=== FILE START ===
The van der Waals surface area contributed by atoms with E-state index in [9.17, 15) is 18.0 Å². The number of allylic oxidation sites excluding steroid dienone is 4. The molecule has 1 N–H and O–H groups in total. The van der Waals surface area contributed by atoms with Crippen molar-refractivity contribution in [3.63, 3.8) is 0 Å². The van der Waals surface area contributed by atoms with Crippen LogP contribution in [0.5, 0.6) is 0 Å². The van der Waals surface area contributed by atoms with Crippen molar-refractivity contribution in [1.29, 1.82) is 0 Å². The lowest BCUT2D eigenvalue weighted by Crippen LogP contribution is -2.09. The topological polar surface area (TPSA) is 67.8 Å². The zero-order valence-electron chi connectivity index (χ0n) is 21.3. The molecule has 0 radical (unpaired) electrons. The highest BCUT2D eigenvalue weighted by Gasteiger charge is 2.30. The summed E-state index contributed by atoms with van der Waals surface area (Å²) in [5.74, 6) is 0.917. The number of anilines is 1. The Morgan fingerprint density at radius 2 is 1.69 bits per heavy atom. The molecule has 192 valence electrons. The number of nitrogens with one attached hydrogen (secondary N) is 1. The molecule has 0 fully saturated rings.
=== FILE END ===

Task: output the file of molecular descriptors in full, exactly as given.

The van der Waals surface area contributed by atoms with E-state index in [9.17, 15) is 18.0 Å². The number of allylic oxidation sites excluding steroid dienone is 4. The molecule has 1 N–H and O–H groups in total. The van der Waals surface area contributed by atoms with Crippen molar-refractivity contribution in [3.63, 3.8) is 0 Å². The van der Waals surface area contributed by atoms with Crippen LogP contribution in [0.5, 0.6) is 0 Å². The van der Waals surface area contributed by atoms with Crippen molar-refractivity contribution in [1.29, 1.82) is 0 Å². The lowest BCUT2D eigenvalue weighted by Crippen LogP contribution is -2.09. The topological polar surface area (TPSA) is 67.8 Å². The zero-order valence-electron chi connectivity index (χ0n) is 21.3. The molecule has 0 radical (unpaired) electrons. The highest BCUT2D eigenvalue weighted by Gasteiger charge is 2.30. The summed E-state index contributed by atoms with van der Waals surface area (Å²) in [5.74, 6) is 0.917. The number of anilines is 1. The Morgan fingerprint density at radius 2 is 1.69 bits per heavy atom. The molecule has 192 valence electrons. The number of nitrogens with one attached hydrogen (secondary N) is 1. The molecule has 0 fully saturated rings.